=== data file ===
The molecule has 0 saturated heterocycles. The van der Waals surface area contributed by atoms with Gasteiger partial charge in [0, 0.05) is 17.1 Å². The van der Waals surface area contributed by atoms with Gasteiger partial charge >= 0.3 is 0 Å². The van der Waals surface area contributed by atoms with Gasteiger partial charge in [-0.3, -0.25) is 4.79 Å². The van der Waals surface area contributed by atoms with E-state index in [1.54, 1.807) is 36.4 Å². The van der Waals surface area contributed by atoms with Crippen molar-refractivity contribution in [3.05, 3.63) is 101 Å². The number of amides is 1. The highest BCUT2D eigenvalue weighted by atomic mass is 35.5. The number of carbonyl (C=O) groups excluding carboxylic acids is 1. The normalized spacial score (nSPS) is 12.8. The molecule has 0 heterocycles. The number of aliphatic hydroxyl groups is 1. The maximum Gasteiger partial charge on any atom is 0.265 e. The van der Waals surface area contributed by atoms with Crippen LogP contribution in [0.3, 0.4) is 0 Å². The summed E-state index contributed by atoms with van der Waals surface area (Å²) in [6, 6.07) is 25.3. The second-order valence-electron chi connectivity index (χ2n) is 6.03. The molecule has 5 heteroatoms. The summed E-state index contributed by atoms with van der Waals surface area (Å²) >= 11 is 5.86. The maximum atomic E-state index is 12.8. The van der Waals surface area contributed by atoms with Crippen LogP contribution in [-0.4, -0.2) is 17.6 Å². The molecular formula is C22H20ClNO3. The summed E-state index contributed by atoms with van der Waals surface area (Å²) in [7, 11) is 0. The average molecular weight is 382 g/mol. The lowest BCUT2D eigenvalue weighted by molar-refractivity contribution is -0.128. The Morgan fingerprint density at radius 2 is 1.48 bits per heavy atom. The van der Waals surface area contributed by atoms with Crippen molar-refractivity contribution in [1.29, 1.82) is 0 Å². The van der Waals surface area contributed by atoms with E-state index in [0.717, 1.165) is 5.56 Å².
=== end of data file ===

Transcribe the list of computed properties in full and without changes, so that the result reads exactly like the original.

The molecule has 0 saturated heterocycles. The van der Waals surface area contributed by atoms with Gasteiger partial charge in [0, 0.05) is 17.1 Å². The van der Waals surface area contributed by atoms with Gasteiger partial charge >= 0.3 is 0 Å². The van der Waals surface area contributed by atoms with Gasteiger partial charge in [-0.3, -0.25) is 4.79 Å². The van der Waals surface area contributed by atoms with E-state index in [1.54, 1.807) is 36.4 Å². The van der Waals surface area contributed by atoms with Crippen molar-refractivity contribution in [3.05, 3.63) is 101 Å². The number of amides is 1. The highest BCUT2D eigenvalue weighted by atomic mass is 35.5. The number of carbonyl (C=O) groups excluding carboxylic acids is 1. The normalized spacial score (nSPS) is 12.8. The molecule has 0 heterocycles. The number of aliphatic hydroxyl groups is 1. The maximum Gasteiger partial charge on any atom is 0.265 e. The van der Waals surface area contributed by atoms with Crippen LogP contribution in [0.3, 0.4) is 0 Å². The summed E-state index contributed by atoms with van der Waals surface area (Å²) in [6, 6.07) is 25.3. The second-order valence-electron chi connectivity index (χ2n) is 6.03. The molecule has 5 heteroatoms. The summed E-state index contributed by atoms with van der Waals surface area (Å²) >= 11 is 5.86. The maximum atomic E-state index is 12.8. The van der Waals surface area contributed by atoms with Crippen LogP contribution in [-0.4, -0.2) is 17.6 Å². The molecular formula is C22H20ClNO3. The summed E-state index contributed by atoms with van der Waals surface area (Å²) in [7, 11) is 0. The average molecular weight is 382 g/mol. The lowest BCUT2D eigenvalue weighted by molar-refractivity contribution is -0.128. The Morgan fingerprint density at radius 2 is 1.48 bits per heavy atom. The van der Waals surface area contributed by atoms with Crippen molar-refractivity contribution in [1.29, 1.82) is 0 Å². The van der Waals surface area contributed by atoms with E-state index in [0.717, 1.165) is 5.56 Å².